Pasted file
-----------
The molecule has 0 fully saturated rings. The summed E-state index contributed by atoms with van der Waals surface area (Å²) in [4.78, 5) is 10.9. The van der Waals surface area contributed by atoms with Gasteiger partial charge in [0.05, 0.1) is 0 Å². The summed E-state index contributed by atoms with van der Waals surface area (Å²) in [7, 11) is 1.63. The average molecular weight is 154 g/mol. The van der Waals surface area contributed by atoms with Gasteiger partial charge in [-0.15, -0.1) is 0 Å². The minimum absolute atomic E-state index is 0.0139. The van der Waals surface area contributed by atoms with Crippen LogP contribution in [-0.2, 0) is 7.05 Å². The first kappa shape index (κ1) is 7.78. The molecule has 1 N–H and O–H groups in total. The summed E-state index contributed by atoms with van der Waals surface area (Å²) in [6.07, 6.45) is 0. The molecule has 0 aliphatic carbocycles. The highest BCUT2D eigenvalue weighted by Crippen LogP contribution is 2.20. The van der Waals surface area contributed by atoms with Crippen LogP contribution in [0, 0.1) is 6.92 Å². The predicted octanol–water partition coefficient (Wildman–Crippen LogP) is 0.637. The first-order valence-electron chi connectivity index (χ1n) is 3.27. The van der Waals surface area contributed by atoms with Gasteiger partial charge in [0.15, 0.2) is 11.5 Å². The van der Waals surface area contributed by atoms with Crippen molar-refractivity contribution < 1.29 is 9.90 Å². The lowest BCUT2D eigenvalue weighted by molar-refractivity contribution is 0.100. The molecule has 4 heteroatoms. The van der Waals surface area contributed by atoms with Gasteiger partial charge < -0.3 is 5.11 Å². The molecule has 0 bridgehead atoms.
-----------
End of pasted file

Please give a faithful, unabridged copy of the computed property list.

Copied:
The molecule has 0 fully saturated rings. The summed E-state index contributed by atoms with van der Waals surface area (Å²) in [4.78, 5) is 10.9. The van der Waals surface area contributed by atoms with Gasteiger partial charge in [0.05, 0.1) is 0 Å². The summed E-state index contributed by atoms with van der Waals surface area (Å²) in [7, 11) is 1.63. The average molecular weight is 154 g/mol. The van der Waals surface area contributed by atoms with Gasteiger partial charge in [-0.15, -0.1) is 0 Å². The minimum absolute atomic E-state index is 0.0139. The van der Waals surface area contributed by atoms with Crippen LogP contribution in [-0.2, 0) is 7.05 Å². The first kappa shape index (κ1) is 7.78. The molecule has 1 N–H and O–H groups in total. The summed E-state index contributed by atoms with van der Waals surface area (Å²) in [6.07, 6.45) is 0. The molecule has 0 aliphatic carbocycles. The highest BCUT2D eigenvalue weighted by Crippen LogP contribution is 2.20. The van der Waals surface area contributed by atoms with Crippen LogP contribution in [0, 0.1) is 6.92 Å². The predicted octanol–water partition coefficient (Wildman–Crippen LogP) is 0.637. The first-order valence-electron chi connectivity index (χ1n) is 3.27. The van der Waals surface area contributed by atoms with Gasteiger partial charge in [0.15, 0.2) is 11.5 Å². The van der Waals surface area contributed by atoms with Crippen molar-refractivity contribution < 1.29 is 9.90 Å². The lowest BCUT2D eigenvalue weighted by molar-refractivity contribution is 0.100. The molecule has 4 heteroatoms. The van der Waals surface area contributed by atoms with Gasteiger partial charge < -0.3 is 5.11 Å². The molecule has 0 bridgehead atoms.